History of the Ham Class Minesweeper LEDSHAM

HMS LEDSHAM. M.2706 was built by J. Boison, in Poole 1954, Hull launched the 30 June 1954.
Completed the 22 March 1955. 
1955 to 1956 Senior Officer's ship 232nd Mine Sweeping Squadron.
1957 to 1965 Operational Reserve, Rosneath. Then Land Cradled.
1967 Clyde Division RNR as Accomodation Ship.
Possibly did service on the Suez Canal for clearing the mines. 
The 21 April 1971, she was sold to Metal Recoveries, Newhaven for BU.
She is entirely wooden and a rare surviving example of shipbuilding.

Click on the link below to see the minesweeper HMS LEDSHAM coming alongside HMS GANGES, for ten seconds at the very beginning of this archival film from 1956, with the crew and the Duke of Edinburgh on board:

Below, a still from the same film showing the minesweeper HMS LEDSHAM and a sound recording of a conversation with Brian Horton, Naval Historian, Consultant and Researcher, that took place during his visit to the Minesweeper on the 22nd of February 2012:

The Ham class was a class of inshore minesweepers (IMS), known as the Type 1, of the British Royal Navy. The class was designed to operate in the shallow water of rivers and estuaries. It took its name from the fact that all the ship names were British place names ending in -"ham". The parent firm who were responsible for supervising construction was Samuel White of Cowes, Isle of Wight.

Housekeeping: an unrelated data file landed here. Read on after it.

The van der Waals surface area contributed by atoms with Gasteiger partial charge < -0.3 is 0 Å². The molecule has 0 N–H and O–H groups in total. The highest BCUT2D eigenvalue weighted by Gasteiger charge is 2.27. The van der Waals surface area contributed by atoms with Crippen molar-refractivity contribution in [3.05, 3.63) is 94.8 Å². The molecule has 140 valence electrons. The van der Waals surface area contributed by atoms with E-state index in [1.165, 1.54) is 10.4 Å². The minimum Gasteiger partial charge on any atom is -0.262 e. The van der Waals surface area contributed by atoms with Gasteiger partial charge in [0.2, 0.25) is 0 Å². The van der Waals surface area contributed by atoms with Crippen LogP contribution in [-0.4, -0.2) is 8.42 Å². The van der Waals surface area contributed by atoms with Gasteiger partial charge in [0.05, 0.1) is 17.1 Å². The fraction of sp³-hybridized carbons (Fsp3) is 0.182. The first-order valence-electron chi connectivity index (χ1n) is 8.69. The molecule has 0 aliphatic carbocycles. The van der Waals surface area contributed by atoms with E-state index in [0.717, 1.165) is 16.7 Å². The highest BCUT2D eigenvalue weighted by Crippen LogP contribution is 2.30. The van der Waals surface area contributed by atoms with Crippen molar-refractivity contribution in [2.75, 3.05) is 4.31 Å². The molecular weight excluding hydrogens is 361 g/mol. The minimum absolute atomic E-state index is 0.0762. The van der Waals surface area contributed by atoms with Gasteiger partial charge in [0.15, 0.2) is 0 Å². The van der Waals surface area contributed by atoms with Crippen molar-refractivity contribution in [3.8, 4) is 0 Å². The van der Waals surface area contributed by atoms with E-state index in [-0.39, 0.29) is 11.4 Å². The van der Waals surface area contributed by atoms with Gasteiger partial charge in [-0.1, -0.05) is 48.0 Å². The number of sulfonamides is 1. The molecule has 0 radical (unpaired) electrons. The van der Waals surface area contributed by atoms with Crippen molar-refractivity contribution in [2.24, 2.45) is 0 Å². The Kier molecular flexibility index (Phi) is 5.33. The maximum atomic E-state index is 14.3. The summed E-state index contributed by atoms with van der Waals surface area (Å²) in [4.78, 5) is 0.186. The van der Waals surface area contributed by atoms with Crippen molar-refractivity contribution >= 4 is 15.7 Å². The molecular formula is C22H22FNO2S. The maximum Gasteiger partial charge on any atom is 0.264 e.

The class consisted of 93 ships, launched between 1954 and 1959. HMS Inglesham (M2601) was the first. They were built in three slightly different sub-groups, the first sub-group being distinguished by pennant numbers beginning with 26- and the second and third sub-groups being distinguished by pennant numbers beginning with 27-. The 26- group were of composite construction (wood and non-ferrous metals and the 27- group were all-wooden, of which the third sub-group differed by having a prominent rubbing strake around the hull and slightly enlarged dimensions.

The vessels displaced 164 tons fully laden and were armed with one 40 mm Bofors or 20 mm Oerlikon gun. They were 32.5 metres long overall by 6.4 metres beam. The construction was of wood and non-ferrous metals to minimise magnetic signature. The crew complement was 15, rising to 22 in wartime.

The engines of this class were Paxman diesels, some of which were built under licence by Ruston and Hornsby of Lincoln. Each vessel had: two 12YHAXM (intercooled) for main propulsion, rated 550 bhp at 1,000 rpm, plus one 12YHAZ for pulse generation. Maximum speed was 14 knots (26 km/h) dropping to 9 knots (17 km/h) when mine sweeping.

The class shared the same basic hull as their minehunting counterpart, the Ley-class and the Echo-class inshore survey craft.